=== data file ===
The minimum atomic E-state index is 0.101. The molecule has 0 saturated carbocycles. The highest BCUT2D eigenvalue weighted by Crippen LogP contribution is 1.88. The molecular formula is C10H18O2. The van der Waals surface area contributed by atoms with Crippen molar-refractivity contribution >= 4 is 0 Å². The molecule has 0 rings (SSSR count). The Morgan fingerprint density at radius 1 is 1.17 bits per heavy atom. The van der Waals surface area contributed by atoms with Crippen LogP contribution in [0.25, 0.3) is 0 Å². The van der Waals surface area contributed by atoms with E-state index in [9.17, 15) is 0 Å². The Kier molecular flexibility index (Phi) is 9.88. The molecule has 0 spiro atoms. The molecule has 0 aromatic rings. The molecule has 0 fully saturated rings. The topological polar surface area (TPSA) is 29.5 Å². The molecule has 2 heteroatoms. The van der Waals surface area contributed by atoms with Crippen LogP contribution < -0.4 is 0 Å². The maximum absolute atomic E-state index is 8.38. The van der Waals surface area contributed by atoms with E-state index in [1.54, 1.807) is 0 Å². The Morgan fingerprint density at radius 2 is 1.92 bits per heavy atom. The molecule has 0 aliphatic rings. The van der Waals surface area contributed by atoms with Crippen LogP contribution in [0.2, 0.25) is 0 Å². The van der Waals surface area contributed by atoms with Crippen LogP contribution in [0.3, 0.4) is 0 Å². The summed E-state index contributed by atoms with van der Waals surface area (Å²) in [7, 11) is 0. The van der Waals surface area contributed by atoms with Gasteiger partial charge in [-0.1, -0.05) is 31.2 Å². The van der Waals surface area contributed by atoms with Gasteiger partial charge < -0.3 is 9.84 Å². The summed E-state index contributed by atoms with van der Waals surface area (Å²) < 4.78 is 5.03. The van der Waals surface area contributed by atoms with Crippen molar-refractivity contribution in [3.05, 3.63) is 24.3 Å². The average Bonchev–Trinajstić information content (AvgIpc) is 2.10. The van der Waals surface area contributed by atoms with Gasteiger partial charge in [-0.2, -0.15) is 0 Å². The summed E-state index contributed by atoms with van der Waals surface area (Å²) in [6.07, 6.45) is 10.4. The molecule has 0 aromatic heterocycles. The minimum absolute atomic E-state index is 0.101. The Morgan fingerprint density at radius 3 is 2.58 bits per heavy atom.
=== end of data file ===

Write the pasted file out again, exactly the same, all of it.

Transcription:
The minimum atomic E-state index is 0.101. The molecule has 0 saturated carbocycles. The highest BCUT2D eigenvalue weighted by Crippen LogP contribution is 1.88. The molecular formula is C10H18O2. The van der Waals surface area contributed by atoms with Crippen molar-refractivity contribution >= 4 is 0 Å². The molecule has 0 rings (SSSR count). The Morgan fingerprint density at radius 1 is 1.17 bits per heavy atom. The van der Waals surface area contributed by atoms with Crippen LogP contribution in [0.25, 0.3) is 0 Å². The van der Waals surface area contributed by atoms with E-state index in [9.17, 15) is 0 Å². The Kier molecular flexibility index (Phi) is 9.88. The molecule has 0 spiro atoms. The molecule has 0 aromatic rings. The molecule has 0 fully saturated rings. The topological polar surface area (TPSA) is 29.5 Å². The molecule has 2 heteroatoms. The van der Waals surface area contributed by atoms with Crippen LogP contribution < -0.4 is 0 Å². The maximum absolute atomic E-state index is 8.38. The van der Waals surface area contributed by atoms with E-state index in [1.54, 1.807) is 0 Å². The Morgan fingerprint density at radius 2 is 1.92 bits per heavy atom. The molecule has 0 aliphatic rings. The van der Waals surface area contributed by atoms with Crippen LogP contribution in [0.2, 0.25) is 0 Å². The van der Waals surface area contributed by atoms with Crippen LogP contribution in [0.3, 0.4) is 0 Å². The summed E-state index contributed by atoms with van der Waals surface area (Å²) in [7, 11) is 0. The van der Waals surface area contributed by atoms with Gasteiger partial charge in [-0.1, -0.05) is 31.2 Å². The van der Waals surface area contributed by atoms with Gasteiger partial charge < -0.3 is 9.84 Å². The summed E-state index contributed by atoms with van der Waals surface area (Å²) < 4.78 is 5.03. The van der Waals surface area contributed by atoms with Crippen molar-refractivity contribution in [3.05, 3.63) is 24.3 Å². The average Bonchev–Trinajstić information content (AvgIpc) is 2.10. The van der Waals surface area contributed by atoms with Gasteiger partial charge in [-0.2, -0.15) is 0 Å². The summed E-state index contributed by atoms with van der Waals surface area (Å²) in [6.07, 6.45) is 10.4. The molecule has 0 aromatic heterocycles. The minimum absolute atomic E-state index is 0.101. The Morgan fingerprint density at radius 3 is 2.58 bits per heavy atom.